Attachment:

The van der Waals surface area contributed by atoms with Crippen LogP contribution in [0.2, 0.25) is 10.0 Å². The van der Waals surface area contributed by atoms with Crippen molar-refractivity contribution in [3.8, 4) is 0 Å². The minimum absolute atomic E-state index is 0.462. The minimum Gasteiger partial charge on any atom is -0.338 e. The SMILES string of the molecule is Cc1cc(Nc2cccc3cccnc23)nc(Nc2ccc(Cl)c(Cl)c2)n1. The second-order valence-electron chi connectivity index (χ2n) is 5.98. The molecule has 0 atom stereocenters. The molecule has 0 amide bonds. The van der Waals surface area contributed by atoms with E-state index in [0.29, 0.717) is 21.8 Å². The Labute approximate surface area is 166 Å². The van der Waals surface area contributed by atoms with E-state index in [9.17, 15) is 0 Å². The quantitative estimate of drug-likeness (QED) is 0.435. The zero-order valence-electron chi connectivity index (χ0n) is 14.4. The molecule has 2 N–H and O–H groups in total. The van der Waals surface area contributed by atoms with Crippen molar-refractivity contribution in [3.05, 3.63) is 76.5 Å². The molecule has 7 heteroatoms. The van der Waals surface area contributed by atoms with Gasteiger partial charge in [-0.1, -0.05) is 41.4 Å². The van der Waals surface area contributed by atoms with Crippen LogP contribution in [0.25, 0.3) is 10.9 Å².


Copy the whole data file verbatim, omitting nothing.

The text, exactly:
The van der Waals surface area contributed by atoms with Crippen LogP contribution in [0.2, 0.25) is 10.0 Å². The van der Waals surface area contributed by atoms with Crippen molar-refractivity contribution in [3.8, 4) is 0 Å². The minimum absolute atomic E-state index is 0.462. The minimum Gasteiger partial charge on any atom is -0.338 e. The SMILES string of the molecule is Cc1cc(Nc2cccc3cccnc23)nc(Nc2ccc(Cl)c(Cl)c2)n1. The second-order valence-electron chi connectivity index (χ2n) is 5.98. The molecule has 0 atom stereocenters. The molecule has 0 amide bonds. The van der Waals surface area contributed by atoms with E-state index in [0.29, 0.717) is 21.8 Å². The Labute approximate surface area is 166 Å². The van der Waals surface area contributed by atoms with E-state index in [9.17, 15) is 0 Å². The quantitative estimate of drug-likeness (QED) is 0.435. The zero-order valence-electron chi connectivity index (χ0n) is 14.4. The molecule has 2 N–H and O–H groups in total. The van der Waals surface area contributed by atoms with Crippen molar-refractivity contribution in [3.05, 3.63) is 76.5 Å². The molecule has 7 heteroatoms. The van der Waals surface area contributed by atoms with Gasteiger partial charge in [-0.1, -0.05) is 41.4 Å². The van der Waals surface area contributed by atoms with Crippen LogP contribution in [0.25, 0.3) is 10.9 Å².